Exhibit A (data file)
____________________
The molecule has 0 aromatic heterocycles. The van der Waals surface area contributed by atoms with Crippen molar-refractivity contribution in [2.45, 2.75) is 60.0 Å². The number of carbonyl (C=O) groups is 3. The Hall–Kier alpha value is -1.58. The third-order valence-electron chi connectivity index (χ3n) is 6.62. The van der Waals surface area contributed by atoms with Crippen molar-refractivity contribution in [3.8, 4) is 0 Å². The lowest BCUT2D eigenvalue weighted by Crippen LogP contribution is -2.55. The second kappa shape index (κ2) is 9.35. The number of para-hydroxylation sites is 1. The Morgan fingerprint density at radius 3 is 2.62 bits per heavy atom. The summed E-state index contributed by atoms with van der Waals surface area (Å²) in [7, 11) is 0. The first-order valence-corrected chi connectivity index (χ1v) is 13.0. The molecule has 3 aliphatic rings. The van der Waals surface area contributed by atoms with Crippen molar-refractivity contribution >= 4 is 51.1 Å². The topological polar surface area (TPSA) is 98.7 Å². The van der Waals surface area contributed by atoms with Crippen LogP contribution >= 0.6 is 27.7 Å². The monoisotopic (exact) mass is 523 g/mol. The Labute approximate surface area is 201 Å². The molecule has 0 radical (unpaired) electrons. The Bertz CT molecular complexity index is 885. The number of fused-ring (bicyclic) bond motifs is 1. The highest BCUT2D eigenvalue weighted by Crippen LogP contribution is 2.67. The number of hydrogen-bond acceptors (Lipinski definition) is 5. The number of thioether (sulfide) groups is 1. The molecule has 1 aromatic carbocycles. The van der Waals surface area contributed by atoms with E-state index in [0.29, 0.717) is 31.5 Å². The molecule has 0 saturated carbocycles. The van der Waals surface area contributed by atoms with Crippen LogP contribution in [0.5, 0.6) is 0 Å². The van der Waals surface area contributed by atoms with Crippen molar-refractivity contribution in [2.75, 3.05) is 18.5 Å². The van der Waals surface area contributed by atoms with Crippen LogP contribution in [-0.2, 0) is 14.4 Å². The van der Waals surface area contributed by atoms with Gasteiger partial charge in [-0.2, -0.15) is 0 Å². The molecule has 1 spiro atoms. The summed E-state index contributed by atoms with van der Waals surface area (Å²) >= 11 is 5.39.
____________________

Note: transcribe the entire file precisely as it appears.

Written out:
The molecule has 0 aromatic heterocycles. The van der Waals surface area contributed by atoms with Crippen molar-refractivity contribution in [2.45, 2.75) is 60.0 Å². The number of carbonyl (C=O) groups is 3. The Hall–Kier alpha value is -1.58. The third-order valence-electron chi connectivity index (χ3n) is 6.62. The van der Waals surface area contributed by atoms with Crippen molar-refractivity contribution in [3.8, 4) is 0 Å². The lowest BCUT2D eigenvalue weighted by Crippen LogP contribution is -2.55. The second kappa shape index (κ2) is 9.35. The number of para-hydroxylation sites is 1. The Morgan fingerprint density at radius 3 is 2.62 bits per heavy atom. The summed E-state index contributed by atoms with van der Waals surface area (Å²) in [7, 11) is 0. The first-order valence-corrected chi connectivity index (χ1v) is 13.0. The molecule has 3 aliphatic rings. The van der Waals surface area contributed by atoms with Crippen molar-refractivity contribution >= 4 is 51.1 Å². The topological polar surface area (TPSA) is 98.7 Å². The van der Waals surface area contributed by atoms with Crippen LogP contribution >= 0.6 is 27.7 Å². The monoisotopic (exact) mass is 523 g/mol. The Labute approximate surface area is 201 Å². The molecule has 0 radical (unpaired) electrons. The Bertz CT molecular complexity index is 885. The number of fused-ring (bicyclic) bond motifs is 1. The highest BCUT2D eigenvalue weighted by Crippen LogP contribution is 2.67. The number of hydrogen-bond acceptors (Lipinski definition) is 5. The number of thioether (sulfide) groups is 1. The molecule has 1 aromatic carbocycles. The van der Waals surface area contributed by atoms with E-state index in [0.29, 0.717) is 31.5 Å². The molecule has 0 saturated carbocycles. The van der Waals surface area contributed by atoms with Crippen LogP contribution in [0.5, 0.6) is 0 Å². The van der Waals surface area contributed by atoms with Crippen molar-refractivity contribution in [2.75, 3.05) is 18.5 Å². The van der Waals surface area contributed by atoms with Crippen LogP contribution in [-0.2, 0) is 14.4 Å². The van der Waals surface area contributed by atoms with Gasteiger partial charge in [-0.2, -0.15) is 0 Å². The molecule has 1 spiro atoms. The summed E-state index contributed by atoms with van der Waals surface area (Å²) >= 11 is 5.39.